Jack Wodhams was born on September 3, 1931 he died on August 3, 2017.
Wodhams has been nominated for the Ditmar Award eight times, twice for short fiction and six times for novels, however he has not won the award.
The story “Freeway” has only been published once, when Elinor Mavor printed it in the November 1981 issue of Amazing Stories Combined with Fantastic.
The narrator in “Freeway” learns that he has an amazing power when he is driving in his native Australia and finds himself daydreaming about England. As he drives he suddenly realizes that he and his car have inexplicable transported to England, and he is driving along British highways towards London. He immediately heads to Fleet Street to tell his story to the newspapers, selling the Daily Express exclusive rights. Unfortunately for him, while he counted on the money, he didn’t count on the scrutiny he would be placed under. When the newspaper decided to recreate his time from his arrival in England, he allows himself to daydream and suddenly is driving through France.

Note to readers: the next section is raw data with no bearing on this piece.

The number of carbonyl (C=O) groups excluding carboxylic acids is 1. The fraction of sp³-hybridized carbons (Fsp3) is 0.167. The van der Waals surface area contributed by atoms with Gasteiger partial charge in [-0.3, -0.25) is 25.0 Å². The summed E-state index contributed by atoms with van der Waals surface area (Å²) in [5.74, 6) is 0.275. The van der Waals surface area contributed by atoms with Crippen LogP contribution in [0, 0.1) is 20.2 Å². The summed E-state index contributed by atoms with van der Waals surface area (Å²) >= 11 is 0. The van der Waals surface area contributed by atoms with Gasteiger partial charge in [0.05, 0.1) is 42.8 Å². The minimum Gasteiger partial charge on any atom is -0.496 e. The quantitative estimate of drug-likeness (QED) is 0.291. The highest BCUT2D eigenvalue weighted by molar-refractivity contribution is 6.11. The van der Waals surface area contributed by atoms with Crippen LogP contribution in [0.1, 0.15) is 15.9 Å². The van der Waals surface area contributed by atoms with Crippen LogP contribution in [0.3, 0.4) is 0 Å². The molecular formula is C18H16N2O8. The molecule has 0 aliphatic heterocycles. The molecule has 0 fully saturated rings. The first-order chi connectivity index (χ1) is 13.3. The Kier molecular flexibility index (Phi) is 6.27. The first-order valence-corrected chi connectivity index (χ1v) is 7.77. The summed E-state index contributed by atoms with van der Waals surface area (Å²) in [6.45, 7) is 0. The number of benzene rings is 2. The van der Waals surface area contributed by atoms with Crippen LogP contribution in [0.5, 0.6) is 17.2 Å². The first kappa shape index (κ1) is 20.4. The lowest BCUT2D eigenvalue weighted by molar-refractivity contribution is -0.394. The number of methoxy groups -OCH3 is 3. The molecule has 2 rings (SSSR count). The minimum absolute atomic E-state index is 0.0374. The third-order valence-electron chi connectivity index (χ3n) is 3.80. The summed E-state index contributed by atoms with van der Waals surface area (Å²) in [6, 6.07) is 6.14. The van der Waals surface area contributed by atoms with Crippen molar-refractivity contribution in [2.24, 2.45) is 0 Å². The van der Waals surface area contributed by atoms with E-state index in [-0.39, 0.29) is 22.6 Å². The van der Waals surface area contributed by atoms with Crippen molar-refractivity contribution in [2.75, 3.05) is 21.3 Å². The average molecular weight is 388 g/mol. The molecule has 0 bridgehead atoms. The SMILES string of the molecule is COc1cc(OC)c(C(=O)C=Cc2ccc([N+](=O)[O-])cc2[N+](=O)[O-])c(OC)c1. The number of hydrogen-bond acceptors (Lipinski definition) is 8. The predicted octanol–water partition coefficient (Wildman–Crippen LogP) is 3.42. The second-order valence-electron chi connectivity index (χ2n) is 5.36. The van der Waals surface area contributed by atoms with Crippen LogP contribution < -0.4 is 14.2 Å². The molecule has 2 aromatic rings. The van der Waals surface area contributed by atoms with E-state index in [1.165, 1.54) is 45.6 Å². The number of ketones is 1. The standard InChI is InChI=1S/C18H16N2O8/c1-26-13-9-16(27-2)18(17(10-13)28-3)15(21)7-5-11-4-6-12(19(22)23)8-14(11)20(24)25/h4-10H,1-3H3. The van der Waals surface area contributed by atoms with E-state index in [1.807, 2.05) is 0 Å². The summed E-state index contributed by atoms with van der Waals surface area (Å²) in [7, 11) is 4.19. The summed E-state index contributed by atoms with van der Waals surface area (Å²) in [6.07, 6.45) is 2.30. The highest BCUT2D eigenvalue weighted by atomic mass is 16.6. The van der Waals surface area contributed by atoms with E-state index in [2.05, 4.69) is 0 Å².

As the narrator moves from country to country, Wodhams shows different reactions to his abilities, which are never explained or even fully tested. In France he is treated like someone who may be insane until he takes his captors with him when he transports to San Francisco, sure of his ability even if he doesn’t understand why. In the US, he finds himself on a publicity tour culminating in a planned attempt to transfer himself, resulting in both himself and the television van tailing him appearing back in Sydney. Life isn’t just easy and he finds himself in physical danger when a murderer decides he would be a ticket away from the police.
For the most part, Wodhams plays the story as a lighthearted jaunt, as his narrator goes from place to place, trying to regain his anonymity, and accidentally bringing others with him, despite his best intentions. There is an underlying humor to the story, although no overt jokes. In fact, from the vantage of 2018, perhaps the most unintentionally funny line in the story, in reference to America is “They’d even heard of Rupert Murdoch,” four years before Murdoch would acquire US citizenship and Twentieth Century Fox.